A number of University of Arizona students graduating this weekend have something special in common: they each got their start in higher education at Pima Community College.

PCC opened the door for me to higher education. PCC became my surrogate family, providing the guidance and support that launched me on a journey that led to a bachelor’s degree and later a master’s degree from the UA. I couldn’t have achieved my educational goals without PCC, and it changed my life, as it has for so many others.

Pima County’s community college provides accessible, affordable education and prepares students with transferable credits, academic skills and a foundation of successful experiences.

Here are a few examples of the many opportunities PCC provides to graduates who wish to transfer to a university:

  • PCC has several federally funded programs that assist transfer students. For example, the Desert Vista Campus is home to Project GReAT (Graduation, Retention, Academic Standing and Transfer), designed to help low-income students earn an associate’s degree with the goal of transferring to a four-year institution.

According to Program Director Hector Acosta, 80 percent of students going through the program transfer to a university. All students receive orientations, individual coaching and mentoring, and can participate in field trips to universities inside and outside the state.

  • PCC students expecting to transfer to the UA can enroll in STU 210 (Student Transfer Success), a course offered in collaboration with the UA. Paul Miller, associate director for enrollment services at the UA, calls STU 210 a bridge program and notes past studies have shown higher retention and graduation rates among those students who participated in the course. “It is the smoothest transition a PCC student can make to the UA.”
  • Scholarships for transfer students through the PCC Foundation also provide invaluable assistance. For example, the John and Helen Murphey Foundation funds eight student scholarships per year at $1,000 per semester for up to four semesters at PCC. The Wolslager Family Foundation scholarship provides approximately 15 scholarships per year for transfer students at $1,250 per semester for up to five semesters at PCC. This scholarship may carry over to the UA, and the amount of the gift increases with tuition.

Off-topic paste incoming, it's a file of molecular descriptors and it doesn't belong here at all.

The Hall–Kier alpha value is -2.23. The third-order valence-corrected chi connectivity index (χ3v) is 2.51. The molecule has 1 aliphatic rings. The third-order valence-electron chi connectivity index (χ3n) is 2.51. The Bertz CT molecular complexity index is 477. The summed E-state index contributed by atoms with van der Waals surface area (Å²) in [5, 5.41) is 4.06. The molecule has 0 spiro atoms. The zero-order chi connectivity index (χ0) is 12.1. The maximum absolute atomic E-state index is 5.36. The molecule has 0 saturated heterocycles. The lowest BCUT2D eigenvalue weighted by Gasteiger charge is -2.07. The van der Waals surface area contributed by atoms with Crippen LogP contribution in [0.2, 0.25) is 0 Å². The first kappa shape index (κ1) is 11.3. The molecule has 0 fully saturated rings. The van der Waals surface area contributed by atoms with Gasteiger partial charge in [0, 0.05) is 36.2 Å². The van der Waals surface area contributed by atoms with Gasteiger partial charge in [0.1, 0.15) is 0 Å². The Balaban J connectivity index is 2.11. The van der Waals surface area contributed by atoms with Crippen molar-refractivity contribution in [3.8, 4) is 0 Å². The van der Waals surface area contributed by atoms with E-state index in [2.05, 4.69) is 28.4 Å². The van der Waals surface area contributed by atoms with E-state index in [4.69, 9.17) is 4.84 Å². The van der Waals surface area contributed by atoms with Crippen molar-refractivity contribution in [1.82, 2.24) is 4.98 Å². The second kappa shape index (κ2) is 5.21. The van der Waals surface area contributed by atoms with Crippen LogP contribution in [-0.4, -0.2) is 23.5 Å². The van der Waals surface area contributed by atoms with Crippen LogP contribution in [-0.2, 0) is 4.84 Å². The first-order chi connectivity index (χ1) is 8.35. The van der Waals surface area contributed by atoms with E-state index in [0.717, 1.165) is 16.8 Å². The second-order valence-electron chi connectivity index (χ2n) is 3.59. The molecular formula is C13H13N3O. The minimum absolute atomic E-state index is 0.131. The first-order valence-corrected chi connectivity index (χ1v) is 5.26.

Lexi Okurily, who graduated from PCC and now attends the UA with a Wolslager Family Foundation scholarship said, “I received the same education for less money and will graduate debt-free. I’ve benefited by being able to gain field experience rather than work to make ends meet.”

  • Partnerships with universities through branch admission offices also assist transfer students by providing easy access. The UA has office space at the PCC Downtown and West campuses, and NAU provides information at the PCC Community Campus. (ASU has a local presence elsewhere). A pilot program, Wildcat Decision Days at Pima, was added this year, allowing students who meet certain criteria to get same-day notification of acceptance to the UA.

PCC is providing excellent educational opportunities for students in our community. Individual lives are improved and the entire community gains from a more educated workforce with higher earning potential. We all benefit from PCC and we all need to support it.

Sarah T. Evans is a Pima Community College Foundation board member. She earned an associate’s degree in business administration from PCC, a bachelor’s degree in business administration from the UA and a master’s degree in public administration from the UA. She currently is director of Community and Neighborhood Relations at the UA. Contact her at sarahtevans@yahoo.com